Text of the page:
The set-up for Extraction From Demon-Fucked Cleveland 1996 is simple and obvious. Replace gangs with demons and what you have is the plot to John Carpenter’s Escape from New York in this adventure from MegaCorp Games, nominated for the 2022 Ennie Award for Best Adventure. The sense of urgency is built into its plot, each area within the zone taking thirty minutes to cross and each encounter, combat or otherwise, takes fifteen minutes to complete. The environment is literally on fire and the ambient temperature is incredibly hot. Plus there are demons, none of which are going to be happy with an incursion by humans. Fortunately, maximum firepower is authorised in order to execute the mission.
The Player Characters are free to explore the Cleveland Demonic Zone as they want and very much if they have the time. Although not immediately obvious, there are advantages to doing so. Perhaps there will be opportunities to find out more about the Demon Queen’s activities in the zone or finding an easier way out of the Cleveland Demonic Zone. The Game Master is given a countdown clock to track the progress of the Player Character across the zone, descriptions of the various areas in the zone, details of the hostiles that they will probably face, and a table of possible encounters. And that pretty much is it. There are some redacted details in the scenario and everything for Extraction From Demon-Fucked Cleveland 1996 fits on two sides of a single sheet of paper. That is because it is a pamphlet adventure. It is also systemless.
Extraction From Demon-Fucked Cleveland 1996 can be played with any ruleset which can do an alternate nineties in which demons roam the earth—or at least Cleveland—and have done so since nineteen seventy-four. Savage Worlds would work, as would Modern AGE or the Cypher System. Depending upon the choice of system and the tone that the Game Master is aiming for the scenario can run as a grim and gritty mission or it can be run in a more Pulp style. All the Game Master has to do is create the demons following the descriptions given and perhaps some pre-generated Player Characters. These can be as clichéd as the Game Master wants depending on the type of game she wants to run. Once done, the Game Master has everything necessary to run a horror-tinged action-packed thriller.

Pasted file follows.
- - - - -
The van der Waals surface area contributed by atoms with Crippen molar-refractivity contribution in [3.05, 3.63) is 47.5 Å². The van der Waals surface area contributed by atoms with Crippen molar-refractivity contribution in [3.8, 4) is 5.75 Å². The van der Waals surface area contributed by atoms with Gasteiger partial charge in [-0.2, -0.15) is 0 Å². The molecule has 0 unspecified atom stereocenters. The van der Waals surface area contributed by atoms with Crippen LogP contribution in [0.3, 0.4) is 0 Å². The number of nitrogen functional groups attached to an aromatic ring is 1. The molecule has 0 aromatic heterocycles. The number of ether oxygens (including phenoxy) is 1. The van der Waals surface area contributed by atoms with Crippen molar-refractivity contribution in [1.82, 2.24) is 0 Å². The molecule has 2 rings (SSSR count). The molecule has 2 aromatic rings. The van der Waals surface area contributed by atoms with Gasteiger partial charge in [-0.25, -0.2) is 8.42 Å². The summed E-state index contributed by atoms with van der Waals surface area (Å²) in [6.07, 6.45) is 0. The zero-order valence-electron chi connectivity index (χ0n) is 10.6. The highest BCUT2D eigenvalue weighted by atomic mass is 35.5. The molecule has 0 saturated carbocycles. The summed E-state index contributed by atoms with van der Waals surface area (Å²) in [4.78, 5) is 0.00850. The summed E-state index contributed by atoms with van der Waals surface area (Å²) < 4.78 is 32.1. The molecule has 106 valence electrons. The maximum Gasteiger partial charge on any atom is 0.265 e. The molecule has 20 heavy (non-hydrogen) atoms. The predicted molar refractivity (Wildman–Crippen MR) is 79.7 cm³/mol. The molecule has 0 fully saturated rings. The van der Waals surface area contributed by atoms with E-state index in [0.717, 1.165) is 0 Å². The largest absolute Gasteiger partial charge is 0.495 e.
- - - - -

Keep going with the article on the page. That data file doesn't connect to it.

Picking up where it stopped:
Physically, Extraction From Demon-Fucked Cleveland 1996 is tidily presented. It needs an edit in place for clarity as the format means the author is being a little too concise in his writing.
However, is it any good? Is it good value for money? Is it even original? The answers to all those questions is a yes and a no. Yes, it is original because it presents a fun twist upon a familiar plot, but definitely no because that plot is lifted wholesale from a film. Yes, it is good value for money because it supplies a set-up and plot to which all the Game Master has to do is provide the necessary stats, but no because of the lack of originality. Yes, it is good because its tone is fun and the players are likely to enjoy the action and stealth affair to which this lends itself, but no, because of the lack of originality. Ultimately, it comes down to whether or not the players can overcome the lack of originality in Extraction From Demon-Fucked Cleveland 1996. If they can put it aside and buy into the action and tone of Extraction From Demon-Fucked Cleveland 1996, then the players are going to have a blast with this popcorn-powered, cheese covered horror thriller cover of John Carpenter’s Escape from New York.